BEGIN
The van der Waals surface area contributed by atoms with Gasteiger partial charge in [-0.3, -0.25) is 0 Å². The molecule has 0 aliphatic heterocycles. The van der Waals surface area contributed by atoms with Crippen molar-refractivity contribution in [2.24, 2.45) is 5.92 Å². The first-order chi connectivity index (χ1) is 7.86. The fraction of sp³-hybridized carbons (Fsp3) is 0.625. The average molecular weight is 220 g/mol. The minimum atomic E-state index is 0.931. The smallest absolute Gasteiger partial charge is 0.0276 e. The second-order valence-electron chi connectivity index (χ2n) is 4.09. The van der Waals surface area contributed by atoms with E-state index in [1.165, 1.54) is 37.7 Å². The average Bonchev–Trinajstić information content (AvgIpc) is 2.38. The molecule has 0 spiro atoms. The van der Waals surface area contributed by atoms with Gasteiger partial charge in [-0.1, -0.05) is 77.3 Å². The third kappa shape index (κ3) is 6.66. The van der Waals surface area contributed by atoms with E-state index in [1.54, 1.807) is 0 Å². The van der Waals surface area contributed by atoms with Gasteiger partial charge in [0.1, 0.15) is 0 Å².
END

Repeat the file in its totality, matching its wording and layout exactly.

The van der Waals surface area contributed by atoms with Gasteiger partial charge in [-0.3, -0.25) is 0 Å². The molecule has 0 aliphatic heterocycles. The van der Waals surface area contributed by atoms with Crippen molar-refractivity contribution in [2.24, 2.45) is 5.92 Å². The first-order chi connectivity index (χ1) is 7.86. The fraction of sp³-hybridized carbons (Fsp3) is 0.625. The average molecular weight is 220 g/mol. The minimum atomic E-state index is 0.931. The smallest absolute Gasteiger partial charge is 0.0276 e. The second-order valence-electron chi connectivity index (χ2n) is 4.09. The van der Waals surface area contributed by atoms with E-state index in [1.165, 1.54) is 37.7 Å². The average Bonchev–Trinajstić information content (AvgIpc) is 2.38. The molecule has 0 spiro atoms. The van der Waals surface area contributed by atoms with Gasteiger partial charge in [-0.1, -0.05) is 77.3 Å². The third kappa shape index (κ3) is 6.66. The van der Waals surface area contributed by atoms with E-state index in [1.54, 1.807) is 0 Å². The van der Waals surface area contributed by atoms with Gasteiger partial charge in [0.1, 0.15) is 0 Å².